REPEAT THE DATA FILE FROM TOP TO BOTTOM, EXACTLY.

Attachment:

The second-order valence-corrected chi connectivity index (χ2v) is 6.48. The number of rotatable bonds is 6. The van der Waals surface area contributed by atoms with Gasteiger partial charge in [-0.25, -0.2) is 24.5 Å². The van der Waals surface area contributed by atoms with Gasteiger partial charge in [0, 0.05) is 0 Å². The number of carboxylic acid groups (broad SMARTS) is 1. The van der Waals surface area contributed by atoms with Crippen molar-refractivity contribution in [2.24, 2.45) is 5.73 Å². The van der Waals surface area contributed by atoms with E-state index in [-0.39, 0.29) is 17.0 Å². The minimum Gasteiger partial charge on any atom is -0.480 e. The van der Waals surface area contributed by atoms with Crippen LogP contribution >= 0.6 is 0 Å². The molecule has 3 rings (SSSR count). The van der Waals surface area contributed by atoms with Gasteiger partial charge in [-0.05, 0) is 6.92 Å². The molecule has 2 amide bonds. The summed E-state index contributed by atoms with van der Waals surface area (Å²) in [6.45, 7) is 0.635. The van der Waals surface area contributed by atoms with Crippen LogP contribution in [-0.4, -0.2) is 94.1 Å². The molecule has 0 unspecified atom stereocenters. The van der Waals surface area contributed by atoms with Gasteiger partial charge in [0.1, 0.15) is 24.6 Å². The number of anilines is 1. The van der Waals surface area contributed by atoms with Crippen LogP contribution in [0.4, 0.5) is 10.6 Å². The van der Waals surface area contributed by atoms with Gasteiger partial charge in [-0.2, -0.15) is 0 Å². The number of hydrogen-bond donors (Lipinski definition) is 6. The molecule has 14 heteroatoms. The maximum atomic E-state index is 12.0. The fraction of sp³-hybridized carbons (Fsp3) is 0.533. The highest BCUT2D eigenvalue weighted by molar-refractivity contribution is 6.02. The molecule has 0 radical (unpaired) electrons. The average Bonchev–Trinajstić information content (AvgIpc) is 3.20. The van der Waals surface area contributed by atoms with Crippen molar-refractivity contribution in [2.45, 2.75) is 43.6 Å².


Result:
The second-order valence-corrected chi connectivity index (χ2v) is 6.48. The number of rotatable bonds is 6. The van der Waals surface area contributed by atoms with Gasteiger partial charge in [-0.25, -0.2) is 24.5 Å². The van der Waals surface area contributed by atoms with Gasteiger partial charge in [0, 0.05) is 0 Å². The number of carboxylic acid groups (broad SMARTS) is 1. The van der Waals surface area contributed by atoms with Crippen molar-refractivity contribution in [2.24, 2.45) is 5.73 Å². The van der Waals surface area contributed by atoms with E-state index in [-0.39, 0.29) is 17.0 Å². The minimum Gasteiger partial charge on any atom is -0.480 e. The van der Waals surface area contributed by atoms with Crippen LogP contribution >= 0.6 is 0 Å². The molecule has 3 rings (SSSR count). The van der Waals surface area contributed by atoms with Gasteiger partial charge in [-0.05, 0) is 6.92 Å². The molecule has 2 amide bonds. The summed E-state index contributed by atoms with van der Waals surface area (Å²) in [6.45, 7) is 0.635. The van der Waals surface area contributed by atoms with Crippen LogP contribution in [-0.4, -0.2) is 94.1 Å². The molecule has 0 unspecified atom stereocenters. The van der Waals surface area contributed by atoms with Gasteiger partial charge in [0.1, 0.15) is 24.6 Å². The number of anilines is 1. The van der Waals surface area contributed by atoms with Crippen LogP contribution in [0.4, 0.5) is 10.6 Å². The van der Waals surface area contributed by atoms with Gasteiger partial charge in [-0.2, -0.15) is 0 Å². The number of hydrogen-bond donors (Lipinski definition) is 6. The molecule has 14 heteroatoms. The maximum atomic E-state index is 12.0. The fraction of sp³-hybridized carbons (Fsp3) is 0.533. The highest BCUT2D eigenvalue weighted by molar-refractivity contribution is 6.02. The molecule has 0 radical (unpaired) electrons. The average Bonchev–Trinajstić information content (AvgIpc) is 3.20. The van der Waals surface area contributed by atoms with Crippen molar-refractivity contribution in [2.45, 2.75) is 43.6 Å².